Earlier this year, a French university student union president named Maryam Pougetoux appeared on television in a hijab. Even though she was breaking no formal rules, her decision to wear a symbol of her religion while in her role as a student representative prompted national controversy.
The perceived lack of sympathy American reporters expressed in articles about the French antipathy to Pougetoux’s headscarf created a backlash against the US media; the cultural divide was laid bare.
So began recently returned ICWA fellow Karina Piser (France, 2017-19) at a talk about her fellowship at the Alliance Française DC on December 5. Although the role of laïcité—the state policy of secularism—has been central to France’s national identity since the Revolution, she said, for the staunchest secularists today, it has come to mean that religion—notably Islam—should be entirely confined to the private sphere.
That contradicts the very spirit of the state policy, Karina said—which, after all, is supposed to remain neutral toward religion, and all religions supposed to enjoy equal footing before the law.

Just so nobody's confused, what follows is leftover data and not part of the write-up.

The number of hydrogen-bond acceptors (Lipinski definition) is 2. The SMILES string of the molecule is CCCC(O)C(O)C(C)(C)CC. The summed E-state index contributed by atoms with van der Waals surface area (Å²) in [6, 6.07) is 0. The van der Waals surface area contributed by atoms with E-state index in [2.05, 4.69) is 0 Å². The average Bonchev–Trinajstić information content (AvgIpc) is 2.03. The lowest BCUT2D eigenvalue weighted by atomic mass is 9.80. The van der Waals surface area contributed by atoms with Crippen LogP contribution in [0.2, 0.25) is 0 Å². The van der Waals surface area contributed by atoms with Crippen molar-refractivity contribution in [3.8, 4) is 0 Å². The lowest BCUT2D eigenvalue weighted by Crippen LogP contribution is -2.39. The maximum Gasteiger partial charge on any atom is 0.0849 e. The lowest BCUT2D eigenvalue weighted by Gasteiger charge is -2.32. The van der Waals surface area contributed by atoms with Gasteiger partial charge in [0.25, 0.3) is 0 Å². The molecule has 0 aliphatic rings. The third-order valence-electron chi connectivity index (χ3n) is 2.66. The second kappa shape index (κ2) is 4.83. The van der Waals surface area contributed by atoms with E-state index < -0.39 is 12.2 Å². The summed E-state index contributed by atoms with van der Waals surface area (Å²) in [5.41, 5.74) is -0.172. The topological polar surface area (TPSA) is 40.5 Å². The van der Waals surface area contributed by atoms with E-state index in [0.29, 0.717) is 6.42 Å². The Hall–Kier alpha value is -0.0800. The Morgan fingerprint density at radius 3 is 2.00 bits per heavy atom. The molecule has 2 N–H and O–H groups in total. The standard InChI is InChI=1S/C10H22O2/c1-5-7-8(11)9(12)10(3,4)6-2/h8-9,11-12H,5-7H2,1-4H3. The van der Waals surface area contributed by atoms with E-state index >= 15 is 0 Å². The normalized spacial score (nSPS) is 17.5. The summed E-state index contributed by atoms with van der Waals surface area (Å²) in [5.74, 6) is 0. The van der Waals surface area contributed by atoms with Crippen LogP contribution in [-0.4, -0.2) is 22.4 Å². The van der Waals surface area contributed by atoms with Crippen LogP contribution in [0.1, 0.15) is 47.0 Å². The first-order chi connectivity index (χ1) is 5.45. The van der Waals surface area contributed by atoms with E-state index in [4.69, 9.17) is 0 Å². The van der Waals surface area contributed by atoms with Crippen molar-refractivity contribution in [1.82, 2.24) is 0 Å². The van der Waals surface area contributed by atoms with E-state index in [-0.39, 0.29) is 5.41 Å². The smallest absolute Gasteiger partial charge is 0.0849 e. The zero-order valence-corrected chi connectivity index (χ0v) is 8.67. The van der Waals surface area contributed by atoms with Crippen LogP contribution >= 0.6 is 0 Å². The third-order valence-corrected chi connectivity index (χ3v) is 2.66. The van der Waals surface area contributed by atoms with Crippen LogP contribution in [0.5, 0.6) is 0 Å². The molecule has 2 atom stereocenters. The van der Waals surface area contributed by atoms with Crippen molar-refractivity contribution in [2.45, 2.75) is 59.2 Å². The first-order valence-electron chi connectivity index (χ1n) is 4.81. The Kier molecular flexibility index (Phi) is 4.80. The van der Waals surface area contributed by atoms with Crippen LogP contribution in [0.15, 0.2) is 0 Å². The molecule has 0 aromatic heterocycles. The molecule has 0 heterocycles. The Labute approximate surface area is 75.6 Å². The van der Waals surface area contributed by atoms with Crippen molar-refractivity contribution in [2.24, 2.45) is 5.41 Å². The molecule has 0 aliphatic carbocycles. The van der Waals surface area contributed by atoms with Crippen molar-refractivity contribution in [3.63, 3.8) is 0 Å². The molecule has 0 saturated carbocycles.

Following her talk before a full crowd in the library of the Alliance townhouse in Washington’s Kalaroma neighborhood, Karina took part in a panel discussion on European migration and national identity with former ICWA fellows Malia Politzer (Spain, 2013-2015) and Jean-Benoit Nadeau (France, 1998-2000), moderated by ICWA trustee Pascal Saura.
Malia, a journalist based in Spain, spoke about her investigations into how migration is being managed across Europe. In Germany, she discovered large-scale financial mismanagement and exploitation in the wake of the refugee crisis: The private companies charged with running refugee centers cut corners to increase profits. “There was a lot of lack of shampoo, a lot of lack of toilet paper, of baby products,” she said. “So they really came under fire for human rights abuses.”
Pascal—a senior knowledge and learning officer at The World Bank—asked Jean-Benoit how he would use his position as a journalist to advise the French. There is every reason to think they will talk their way out of any identity crisis, he said. “Every time I speak with French people on the issue of laïcité,” Jean-Benoit said, “I always remind them that the discourse is considered in the absolute when in fact it’s a gigantic compromise.”
“They don’t acknowledge that, but their holidays are religious,” he added, and some state schools remain religious. “The Republic is perfectly capable of making any kind of compromise.”
Jean-Benoit is a freelance journalist and bestselling author of books on language and culture, including Sixty Million Frenchmen Can’t Be Wrong, which came out of his ICWA fellowship in France.
Link to the video of Karina’s talk and panel discussion here.